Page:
A lifelong ambition to visit South America takes Angela Pownall on a wilderness adventure unlike any other.
It’s close to 11pm and darkness has long since fallen over Patagonia’s vast and uninhabited southern icefield. We’ve been walking for 14 hours, leaping over crevasses and trudging through deep snow with our heavy backpacks.
The day’s ambition has been to get to the Garcia Soto refuge near Chile’s border with Argentina but our hopes of success are fading fast.
We’re cold, wet and exhausted. The weather has worsened with the arrival of darkness and we struggle against blizzard conditions.
Still, the five of us, roped together at 8m intervals in case one falls into a snow-covered crevasse, push on.
Suddenly a huge gust catches us side-on and three of us are blown clean off our feet into the snow.
Carrying full packs for the 10-day traverse of the remote and seldom-visited Southern Patagonian Ice Field, it’s hard to find the strength to get up.
Rafael Baro, who manages to stay on his feet, decides enough is enough.
“That’s it,” he yells above the wind. “We’re not going on. We have all the gear to camp here.”
We’re with two of our experienced guides Mario and Celeste, who are carrying huge backpacks filled with food for everyone and camping equipment.
Both are incredibly strong and used to trekking with heavy loads but they, too, are spent.
We can see the warm lights of the refuge twinkling invitingly atop the 300m ascent of a steep rocky outcrop.
We stumble 100m to camp next to the rocks where it’s a bit sheltered.
On the Patagonian southern icefield. Picture: Jacky Coglan
Now we’ve stopped moving, it’s a race against time to get our emergency camp set up before the cold sets in.
Our lead guide, Pascual Diaz, returns to help us quickly pitch our tent.
Before long, we’re relieved to be in our sleeping bags, drinking rum and eating cheese, meat and chocolate.
We sleep deeply despite the howling winds shaking our tent all night.
The five others in our expedition group make it to the refuge, having gone on ahead with Pascual.
They’re in no better state, collapsing through the refuge door, shaking and nauseated.
Argentinian trekkers, also staying in the refuge, rush to give them hot drinks.
By midnight we’re all resting and warm. We realise we made the wrong decision as a team to try to make it to the refuge that day.
We underestimated the unforgiving power of the region of Patagonia, where the distances are long and conditions quickly change.
The warm and welcoming Garcia Soto refuge. Picture: Angela Pownall
This is part of an adventure that Rafael, who runs a language school in Perth, has long dreamed of giving his students in his home continent.
But this is no ordinary language- learning trip. With the help of Pascual, a renowned mountain guide in the region with 15 years of experience, this is a real and raw sample of the area’s landscape and culture.
We are traversing Patagonia’s southern icefield from Chile in the north to Argentina in the south — an expedition not offered by any commercial tour company.
For me, South America has always been a dream destination, having learnt and loved Spanish since I was a schoolgirl.
The opportunity to visit Patagonia on a trip that combined language learning, genuine cultural experiences and a physical challenge was impossible to resist.
Brushing up on my Spanish at Rafael’s City Beach language school Oniria ahead of the trip, I could not have imagined the wilderness and raw beauty of this other-worldly place.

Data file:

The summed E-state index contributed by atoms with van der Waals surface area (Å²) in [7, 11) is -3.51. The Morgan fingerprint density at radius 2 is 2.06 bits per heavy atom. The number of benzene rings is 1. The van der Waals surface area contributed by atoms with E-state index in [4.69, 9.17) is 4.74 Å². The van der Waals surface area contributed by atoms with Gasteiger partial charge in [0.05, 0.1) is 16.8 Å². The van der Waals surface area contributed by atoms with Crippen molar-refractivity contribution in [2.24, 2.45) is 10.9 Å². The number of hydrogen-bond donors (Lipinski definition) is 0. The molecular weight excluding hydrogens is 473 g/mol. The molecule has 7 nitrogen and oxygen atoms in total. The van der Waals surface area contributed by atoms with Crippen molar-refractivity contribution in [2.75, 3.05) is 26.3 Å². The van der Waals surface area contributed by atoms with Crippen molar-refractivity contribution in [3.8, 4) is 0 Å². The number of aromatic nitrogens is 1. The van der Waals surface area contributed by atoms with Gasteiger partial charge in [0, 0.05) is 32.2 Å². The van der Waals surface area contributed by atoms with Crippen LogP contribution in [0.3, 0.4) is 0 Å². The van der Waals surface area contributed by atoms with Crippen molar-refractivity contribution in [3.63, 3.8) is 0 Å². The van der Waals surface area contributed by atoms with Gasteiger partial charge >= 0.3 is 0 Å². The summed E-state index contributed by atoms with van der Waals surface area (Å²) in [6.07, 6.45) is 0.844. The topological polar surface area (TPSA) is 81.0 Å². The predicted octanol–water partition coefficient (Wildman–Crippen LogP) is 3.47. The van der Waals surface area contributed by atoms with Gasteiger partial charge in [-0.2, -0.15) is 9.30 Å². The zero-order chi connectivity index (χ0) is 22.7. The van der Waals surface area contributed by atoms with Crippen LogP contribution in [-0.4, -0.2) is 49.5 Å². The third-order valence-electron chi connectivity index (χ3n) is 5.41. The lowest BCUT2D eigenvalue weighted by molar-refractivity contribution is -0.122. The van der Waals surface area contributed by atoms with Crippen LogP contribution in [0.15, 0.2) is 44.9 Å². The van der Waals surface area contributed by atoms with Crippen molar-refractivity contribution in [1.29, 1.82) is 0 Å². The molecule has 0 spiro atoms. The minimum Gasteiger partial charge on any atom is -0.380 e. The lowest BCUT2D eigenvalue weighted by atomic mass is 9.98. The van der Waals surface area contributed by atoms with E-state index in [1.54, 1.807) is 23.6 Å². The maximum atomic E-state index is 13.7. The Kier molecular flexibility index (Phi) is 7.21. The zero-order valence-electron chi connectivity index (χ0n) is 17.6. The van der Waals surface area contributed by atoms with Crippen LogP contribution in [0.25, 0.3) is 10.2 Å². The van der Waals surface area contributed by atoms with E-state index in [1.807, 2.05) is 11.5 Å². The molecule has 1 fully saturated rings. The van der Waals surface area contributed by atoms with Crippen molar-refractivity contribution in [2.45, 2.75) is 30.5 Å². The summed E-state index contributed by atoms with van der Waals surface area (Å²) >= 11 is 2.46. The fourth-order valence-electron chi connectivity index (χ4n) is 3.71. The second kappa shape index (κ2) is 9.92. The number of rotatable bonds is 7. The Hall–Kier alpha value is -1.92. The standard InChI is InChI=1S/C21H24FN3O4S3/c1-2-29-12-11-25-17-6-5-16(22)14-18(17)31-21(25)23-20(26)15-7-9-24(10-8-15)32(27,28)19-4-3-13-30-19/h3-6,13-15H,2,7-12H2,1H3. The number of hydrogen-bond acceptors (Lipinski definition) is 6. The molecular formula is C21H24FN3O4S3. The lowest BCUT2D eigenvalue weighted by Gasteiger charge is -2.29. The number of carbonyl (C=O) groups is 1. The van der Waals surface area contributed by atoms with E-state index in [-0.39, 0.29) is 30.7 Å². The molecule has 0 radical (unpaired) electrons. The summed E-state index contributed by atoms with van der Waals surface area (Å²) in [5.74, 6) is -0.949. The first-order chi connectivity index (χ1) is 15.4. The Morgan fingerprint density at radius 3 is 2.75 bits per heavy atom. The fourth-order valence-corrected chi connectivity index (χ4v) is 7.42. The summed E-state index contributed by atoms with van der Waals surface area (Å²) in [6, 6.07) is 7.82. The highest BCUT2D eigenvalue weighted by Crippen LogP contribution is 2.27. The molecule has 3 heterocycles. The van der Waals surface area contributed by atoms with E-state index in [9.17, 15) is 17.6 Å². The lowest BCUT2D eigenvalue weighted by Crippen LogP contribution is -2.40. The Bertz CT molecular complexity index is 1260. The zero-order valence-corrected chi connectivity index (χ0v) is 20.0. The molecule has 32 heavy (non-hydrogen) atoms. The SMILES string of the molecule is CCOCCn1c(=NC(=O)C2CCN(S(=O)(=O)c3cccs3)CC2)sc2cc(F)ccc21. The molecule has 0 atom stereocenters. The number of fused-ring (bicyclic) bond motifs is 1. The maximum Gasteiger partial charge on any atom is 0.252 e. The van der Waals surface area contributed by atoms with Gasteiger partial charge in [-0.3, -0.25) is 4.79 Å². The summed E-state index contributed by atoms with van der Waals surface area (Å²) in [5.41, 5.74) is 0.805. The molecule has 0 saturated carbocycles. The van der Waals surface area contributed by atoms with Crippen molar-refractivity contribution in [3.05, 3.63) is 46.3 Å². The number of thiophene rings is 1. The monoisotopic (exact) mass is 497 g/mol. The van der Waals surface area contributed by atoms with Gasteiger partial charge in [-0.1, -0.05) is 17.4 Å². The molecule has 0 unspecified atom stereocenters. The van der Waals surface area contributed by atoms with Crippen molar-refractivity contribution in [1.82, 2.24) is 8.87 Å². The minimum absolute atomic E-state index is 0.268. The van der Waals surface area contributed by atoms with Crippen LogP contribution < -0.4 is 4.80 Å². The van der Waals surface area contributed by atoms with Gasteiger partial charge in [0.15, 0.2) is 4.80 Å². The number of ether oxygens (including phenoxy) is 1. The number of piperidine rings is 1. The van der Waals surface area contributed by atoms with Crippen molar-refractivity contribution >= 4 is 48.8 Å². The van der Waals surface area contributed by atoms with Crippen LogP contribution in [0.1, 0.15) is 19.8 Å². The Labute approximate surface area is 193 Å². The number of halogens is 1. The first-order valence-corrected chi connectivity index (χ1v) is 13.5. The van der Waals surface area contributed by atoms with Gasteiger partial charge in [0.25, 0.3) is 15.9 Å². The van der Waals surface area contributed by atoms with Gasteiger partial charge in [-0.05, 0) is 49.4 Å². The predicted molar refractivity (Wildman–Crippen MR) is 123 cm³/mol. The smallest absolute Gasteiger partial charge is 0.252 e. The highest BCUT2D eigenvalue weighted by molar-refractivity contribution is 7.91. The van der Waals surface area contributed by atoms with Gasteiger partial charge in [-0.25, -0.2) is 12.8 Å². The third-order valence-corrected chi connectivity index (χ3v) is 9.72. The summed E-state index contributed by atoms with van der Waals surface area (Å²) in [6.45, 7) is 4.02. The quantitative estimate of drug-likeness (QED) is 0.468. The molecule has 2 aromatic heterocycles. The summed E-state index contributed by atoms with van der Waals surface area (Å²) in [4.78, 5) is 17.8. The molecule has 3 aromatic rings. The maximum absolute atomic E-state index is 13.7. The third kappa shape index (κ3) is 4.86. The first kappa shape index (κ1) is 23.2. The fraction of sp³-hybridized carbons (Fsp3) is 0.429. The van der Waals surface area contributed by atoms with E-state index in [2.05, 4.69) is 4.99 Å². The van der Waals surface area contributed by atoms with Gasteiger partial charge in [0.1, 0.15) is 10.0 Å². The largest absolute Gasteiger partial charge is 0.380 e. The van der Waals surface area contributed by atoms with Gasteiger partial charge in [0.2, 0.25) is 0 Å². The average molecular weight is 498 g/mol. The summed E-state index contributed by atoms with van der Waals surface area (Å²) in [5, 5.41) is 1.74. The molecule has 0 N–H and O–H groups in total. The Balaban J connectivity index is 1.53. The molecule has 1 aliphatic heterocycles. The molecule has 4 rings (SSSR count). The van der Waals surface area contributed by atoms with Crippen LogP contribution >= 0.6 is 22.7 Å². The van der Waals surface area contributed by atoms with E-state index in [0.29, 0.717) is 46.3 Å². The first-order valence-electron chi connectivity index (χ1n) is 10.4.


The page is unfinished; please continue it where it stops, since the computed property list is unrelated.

I quickly learn Patagonia does not give easily. You have to earn the privilege of experiencing it.
Our trip begins in Balmaceda in Aysen, Chile’s most isolated and least visited region, with five million hectares of unexplored native forest.
We will make our way south along Carretera Austral, the road through Chilean Patagonia’s wilderness, to get to the southern icefield.
Breathtaking scenery is at every turn; snow-capped mountains, lush green dense forests, beautiful lakes in dazzling hues of blue and powerful waterfalls.
We reach picturesque Puerto Ibanez on the Ibanez River, where we stay at Mary Sandoval’s renovated old country house, Hosteria La Casona, and enjoy a homemade meal and potent pisco sours, made from Chile’s national liquor, lemon, sugar and egg white.
Bridge over a river in Aysen region. Picture: Angela Pownall
We next head to General Carrera Lake. At 180km long and nearly 600m deep, this spectacular lake of glacial origin is the biggest in Chile.
At Puerto Rio Tranquilo, we take a speedboat across General Carrera Lake to see where centuries of erosion have created remarkable caves, holes and formations in the marble, lapped by startlingly blue waters.
That night, we stay in quaint Puerto Guadal, where Pascual lives with his wife Ana and daughter Claudia.
Torrential rain cuts our three-day camping trip on horseback to just a day. Leaving from Puerto Guadal, I ride Palota, a gentle horse that puts up with the terrible weather to take me through Aysen’s spectacular, wild countryside.
Pascual has planned a two-day trip to Los Leones glacier in Chile’s northern icefield as a practice run for our big traverse of the southern icefield.
He gives us our ice gear: crampons, harness, ice axe, helmet, snow shoes and the plastic snow boots, adding 5kg to my now- weighty 17kg backpack.
It’s less than 10km along the valley floor to Lake Leones. As we near the lake, the terrain becomes more challenging. We’re wading through water and mud, scaling the steep sides of the valley and striding over waterfalls.
Leones river, Aysen region, Chile. Picture: Jacky Coglan
After several hours, we reach Lake Leones and it’s another cold boat ride to the glacier, where we’ll practise ice climbing.
We whiz past icebergs before the sight of the colossal glacier emerges out of the mist.